We are all Treaty People

I really enjoyed the ideas Dwayne Donald expressed in the video I watched.  When discussing colonialism, he talked about how it is an extended process of denying relationship.  He explained that there is a disconnect in the relationship between aboriginal and non-aboriginal people.  When each group communicates with one another they are missing each other, because they have different frames of reference.  He stresses that this is the reason why we need to teach about the past, and look at treaty education as a relationship.  People will be more likely to move past the “get over it” attitude if they are able to understand why the past still affects the present and future of indigenous people in Canada.  His discussion on Canadian Canadians having no culture made me really reflect on my own life.  I do not think of myself as a German, Ukrainian, Englishwoman who lives in Canada.  I think of myself as a Canadian, and I agree with the feeling of not having a culture.  Yes, my Grandpa still sings and plays German folk songs on his accordion, and Christmas would not be the same if my Grandma stopped making perogees; but as far as my families culture goes, that’s about it.  So I really had to think; what kind of education did I receive to make me that I have no culture?  I think it is because I never truly learned about Canada and Canadian history until high school and university.  My schooling taught me about the provinces, but did not discuss any treaty across the country.  I did not have a serious, in depth discussion on residential schools until I went to high school.  It’s like Dwayne said in the video, “a fish wont be able to notice the water around them” just like I was not able to see the racism in schools towards First Nations people.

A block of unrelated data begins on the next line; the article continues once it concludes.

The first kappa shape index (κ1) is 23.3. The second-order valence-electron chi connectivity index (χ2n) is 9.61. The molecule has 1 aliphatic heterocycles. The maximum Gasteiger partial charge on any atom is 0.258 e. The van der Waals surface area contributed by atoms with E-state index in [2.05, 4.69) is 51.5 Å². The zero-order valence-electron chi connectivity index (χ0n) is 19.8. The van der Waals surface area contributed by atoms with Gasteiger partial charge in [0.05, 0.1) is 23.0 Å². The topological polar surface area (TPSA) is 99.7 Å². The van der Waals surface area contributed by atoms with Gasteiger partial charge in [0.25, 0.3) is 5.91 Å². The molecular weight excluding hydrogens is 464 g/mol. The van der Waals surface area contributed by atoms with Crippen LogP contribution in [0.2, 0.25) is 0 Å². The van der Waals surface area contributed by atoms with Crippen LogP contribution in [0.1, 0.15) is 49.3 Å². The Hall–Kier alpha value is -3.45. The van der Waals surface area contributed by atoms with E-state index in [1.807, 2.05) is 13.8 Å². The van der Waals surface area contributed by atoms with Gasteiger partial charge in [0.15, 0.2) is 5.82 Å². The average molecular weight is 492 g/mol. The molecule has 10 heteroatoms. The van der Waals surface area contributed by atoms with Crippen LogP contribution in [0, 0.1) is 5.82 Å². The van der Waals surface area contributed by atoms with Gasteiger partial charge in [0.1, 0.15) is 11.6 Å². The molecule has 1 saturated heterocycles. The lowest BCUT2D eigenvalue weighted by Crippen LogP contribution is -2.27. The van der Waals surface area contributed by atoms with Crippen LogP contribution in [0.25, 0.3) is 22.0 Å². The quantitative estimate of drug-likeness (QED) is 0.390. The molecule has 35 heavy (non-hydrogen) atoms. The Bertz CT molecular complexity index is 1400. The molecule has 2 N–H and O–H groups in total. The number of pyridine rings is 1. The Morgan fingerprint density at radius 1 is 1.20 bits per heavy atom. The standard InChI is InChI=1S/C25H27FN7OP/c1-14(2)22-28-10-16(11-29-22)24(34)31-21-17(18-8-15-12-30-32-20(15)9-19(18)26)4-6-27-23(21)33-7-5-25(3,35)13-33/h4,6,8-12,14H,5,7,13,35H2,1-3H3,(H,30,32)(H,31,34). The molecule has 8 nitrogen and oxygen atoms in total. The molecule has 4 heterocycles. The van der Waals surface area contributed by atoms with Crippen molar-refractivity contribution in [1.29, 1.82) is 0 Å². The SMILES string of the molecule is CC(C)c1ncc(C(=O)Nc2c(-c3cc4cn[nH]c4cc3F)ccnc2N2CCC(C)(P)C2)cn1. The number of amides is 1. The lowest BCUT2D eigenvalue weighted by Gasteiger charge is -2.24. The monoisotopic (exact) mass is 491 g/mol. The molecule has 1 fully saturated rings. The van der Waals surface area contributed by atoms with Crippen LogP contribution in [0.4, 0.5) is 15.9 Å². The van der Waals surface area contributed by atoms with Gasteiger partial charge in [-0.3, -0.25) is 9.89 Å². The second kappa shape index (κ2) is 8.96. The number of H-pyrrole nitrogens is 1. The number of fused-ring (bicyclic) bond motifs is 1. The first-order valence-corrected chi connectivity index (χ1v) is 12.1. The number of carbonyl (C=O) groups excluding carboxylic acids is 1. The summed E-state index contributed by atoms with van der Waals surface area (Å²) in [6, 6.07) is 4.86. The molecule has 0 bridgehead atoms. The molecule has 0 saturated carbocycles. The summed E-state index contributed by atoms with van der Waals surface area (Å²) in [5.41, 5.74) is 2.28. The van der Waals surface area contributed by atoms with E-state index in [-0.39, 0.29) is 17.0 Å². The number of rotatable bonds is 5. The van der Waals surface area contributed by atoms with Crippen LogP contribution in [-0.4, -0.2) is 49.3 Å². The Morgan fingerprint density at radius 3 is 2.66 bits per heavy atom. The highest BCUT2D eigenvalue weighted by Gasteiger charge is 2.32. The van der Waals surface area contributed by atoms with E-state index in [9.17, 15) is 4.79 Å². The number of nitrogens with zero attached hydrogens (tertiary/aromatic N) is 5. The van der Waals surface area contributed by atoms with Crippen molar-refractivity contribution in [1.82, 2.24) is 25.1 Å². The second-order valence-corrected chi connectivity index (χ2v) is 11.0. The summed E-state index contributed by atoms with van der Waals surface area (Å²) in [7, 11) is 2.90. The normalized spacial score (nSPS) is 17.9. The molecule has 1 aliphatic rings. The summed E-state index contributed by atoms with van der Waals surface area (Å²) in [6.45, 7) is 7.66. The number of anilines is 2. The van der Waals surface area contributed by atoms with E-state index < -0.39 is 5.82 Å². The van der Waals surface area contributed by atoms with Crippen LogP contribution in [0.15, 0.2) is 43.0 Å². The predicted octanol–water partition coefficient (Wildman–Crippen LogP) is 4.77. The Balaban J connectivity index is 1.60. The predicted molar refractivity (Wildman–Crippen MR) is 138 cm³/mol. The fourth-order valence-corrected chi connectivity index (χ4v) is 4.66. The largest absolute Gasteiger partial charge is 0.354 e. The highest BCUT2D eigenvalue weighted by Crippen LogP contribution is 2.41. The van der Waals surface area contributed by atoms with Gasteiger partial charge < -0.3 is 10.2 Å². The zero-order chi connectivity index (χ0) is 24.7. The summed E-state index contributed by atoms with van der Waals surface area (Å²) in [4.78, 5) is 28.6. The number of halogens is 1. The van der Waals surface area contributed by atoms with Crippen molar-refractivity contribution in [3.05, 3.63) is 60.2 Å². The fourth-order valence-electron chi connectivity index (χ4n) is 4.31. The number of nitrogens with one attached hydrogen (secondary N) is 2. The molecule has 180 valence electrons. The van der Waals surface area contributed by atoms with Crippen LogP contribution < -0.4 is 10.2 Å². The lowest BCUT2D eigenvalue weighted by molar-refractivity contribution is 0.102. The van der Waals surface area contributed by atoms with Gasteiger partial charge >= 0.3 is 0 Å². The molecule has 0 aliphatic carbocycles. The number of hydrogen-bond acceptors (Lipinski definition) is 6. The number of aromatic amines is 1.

Therefor it really is important to teach treaty education in schools with few First Nations people.  In order to avoid having students who believe they have no culture, discussions on what Canada actually is, are needed in the classroom.  I recently had the opportunity to participate in a blanket exercise, which really helped shape my understanding that we are all treaty people.  I was able to learn that when the Europeans arrived, the treaties involved all people and descendants of the people that will inhabit Canada.  I want my students to understand that as descendants, it is our job to respect and uphold the treaties.  We need to work towards building the broken relationship between First Nations people and other Canadians.  Students need to understand the past and the broken promises, to learn that it isn’t something people can “just get over.”  Looking to the past with the goal to mend present relationships will ultimately help build a better future for all treaty people.


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